---
title: "Stat 414 - Day 12"
subtitle: "Likelihood Ratio Tests, Restricted Maximum Likelihood"
output:
word_document:
reference_docx: BCStyleGuide.docx
html_notebook: default
html_document:
df_print: paged
editor: visual
---
```{r setup, include=FALSE}
knitr::opts_chunk$set(eval = FALSE)
knitr::opts_knit$set(global.par = TRUE)
#knitr::opts_chunk$set(fig.width=4, fig.height=2.67)
```
```{r, echo=FALSE, message=FALSE}
par(mar=c(4.1, 4.1, 1.1, 1.1))
library(tidyverse)
options(digits = 7, scipen=3)
```
------------------------------------------------------------------------
**Last Time: Maximum Likelihood Estimation**
- An alternative to least squares for fitting the parameter estimates in our regression model
- $\sigma^2$ is also considered a parameter in this model and is estimated simultaneously (iteratively) with the $\beta$ coefficients
- The MLE estimate of $\sigma^2$ is biased because it does not account for the other parameters being estimated
- Comparisons of model fit can include penalties for number of parameters in the model
- e.g., want small AIC = -2 x log-likelihood + 2p; BIC = -2 x log-likelihood + p x ln(n)
- Like a drop in SSError test, we can compare “nested” models by looking at the change in the log likelihood.
- $2(L_1 – L_0)$ follows a chi-square distribution with df = difference in number of parameters in the two models
------------------------------------------------------------------------
**Example:** Recall our data on 768 male squid.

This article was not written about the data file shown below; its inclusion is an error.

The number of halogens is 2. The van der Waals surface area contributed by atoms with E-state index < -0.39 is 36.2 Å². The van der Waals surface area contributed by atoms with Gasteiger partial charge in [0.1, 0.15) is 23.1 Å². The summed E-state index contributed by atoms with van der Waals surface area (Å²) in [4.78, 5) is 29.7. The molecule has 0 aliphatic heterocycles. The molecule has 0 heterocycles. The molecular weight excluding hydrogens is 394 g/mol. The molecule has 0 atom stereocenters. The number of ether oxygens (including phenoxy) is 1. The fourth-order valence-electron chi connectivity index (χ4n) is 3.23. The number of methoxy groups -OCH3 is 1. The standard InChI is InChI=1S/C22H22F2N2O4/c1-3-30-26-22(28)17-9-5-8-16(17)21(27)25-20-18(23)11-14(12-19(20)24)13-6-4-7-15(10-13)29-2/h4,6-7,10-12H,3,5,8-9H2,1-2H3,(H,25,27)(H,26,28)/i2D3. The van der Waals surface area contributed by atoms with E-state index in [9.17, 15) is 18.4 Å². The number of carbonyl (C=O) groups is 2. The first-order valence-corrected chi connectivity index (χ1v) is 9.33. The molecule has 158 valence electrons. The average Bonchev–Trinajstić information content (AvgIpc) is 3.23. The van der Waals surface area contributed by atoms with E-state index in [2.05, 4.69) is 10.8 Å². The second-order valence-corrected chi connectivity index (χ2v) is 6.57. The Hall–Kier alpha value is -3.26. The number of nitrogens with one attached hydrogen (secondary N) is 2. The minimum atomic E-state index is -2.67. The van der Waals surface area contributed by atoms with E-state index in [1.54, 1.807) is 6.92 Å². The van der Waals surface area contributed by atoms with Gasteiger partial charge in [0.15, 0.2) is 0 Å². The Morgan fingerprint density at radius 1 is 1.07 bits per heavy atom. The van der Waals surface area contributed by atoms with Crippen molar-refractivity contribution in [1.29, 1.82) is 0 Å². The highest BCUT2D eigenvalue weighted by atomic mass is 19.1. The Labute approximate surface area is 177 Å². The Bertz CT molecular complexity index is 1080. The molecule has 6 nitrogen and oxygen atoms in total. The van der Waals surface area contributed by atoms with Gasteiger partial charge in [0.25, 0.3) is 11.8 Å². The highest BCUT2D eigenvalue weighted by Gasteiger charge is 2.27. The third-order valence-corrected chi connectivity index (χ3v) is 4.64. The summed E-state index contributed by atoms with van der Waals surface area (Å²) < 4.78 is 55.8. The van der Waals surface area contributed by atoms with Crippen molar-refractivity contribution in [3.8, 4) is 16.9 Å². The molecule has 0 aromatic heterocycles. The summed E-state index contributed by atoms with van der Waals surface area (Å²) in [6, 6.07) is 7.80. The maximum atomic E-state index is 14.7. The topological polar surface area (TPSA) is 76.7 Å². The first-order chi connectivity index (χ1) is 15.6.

```{r}
Squid<-read.table("http://www.rossmanchance.com/stat414/data/Squid.txt",header=T)
nrow(Squid)
Squid$fMONTH = factor(Squid$MONTH)
model1 <- lm(Testisweight ~ DML * fMONTH, data = Squid)
#new trick, just show the first few rows of the "t-table"
summary(model1)$coeff[1:5,]
sum(residuals(model1)^2)
sigma(model1) #residual standard error
par(mfrow=c(2,2))
plot(model1)
```
(a) How many parameters are being estimated in this model?
(b) Show how to calculate the residual standard error ($\hat{\sigma}_{LS}$.
(c) Show how to calculate ($\hat{\sigma}_{ML}$
(d) Fit the model using maximum likelihood and verify your answer to (c).
```{r}
library(nlme)
model1ML <- gls(Testisweight ~ DML * fMONTH, data = Squid, method = "ML")
summary(model1ML)$tTable[1:5,]
sigma(model1ML)
logLik(model1ML)
-768/2*log(2*pi) - 768/2*log(2.5081^2)-1/(2*2.5081^2)*sum(residuals(model1ML)^2)
```
How do the regression coefficients change? What is the achieved log likelihood? How many parameters are being estimated in
this model?
Because of the biased nature of the estimate of $\sigma$, an alternative proposed in the 1930s is *restricted maximum likelihood*, REML. Some properties:
- Maximizes a different likelihood function (special matrix multiplication, some rows constrained), that doesn't depend on the slope coefficients (residuals, removes the "fixed" effects from the model).
- Is often an "iterative" estimation process (e.g., estimate slope coefficients, then sigma, then slope coefficients, etc.)
- With simple regression models, the estimated slope coefficients are the same, but the parameter estimate of the variances differ.
- $E(\hat{\sigma}_{REML}^2) = \sigma^2$ (so really unbiased for variance not standard deviation)
- Overall, REMLs are better to use for estimating variances
(e) Fit the model with restricted maximum likelihood estimation. Does the residual standard error change? Do the regression coefficients change? Does the “achieved likelihood” change?
```{r}
#sigma
#logLik
```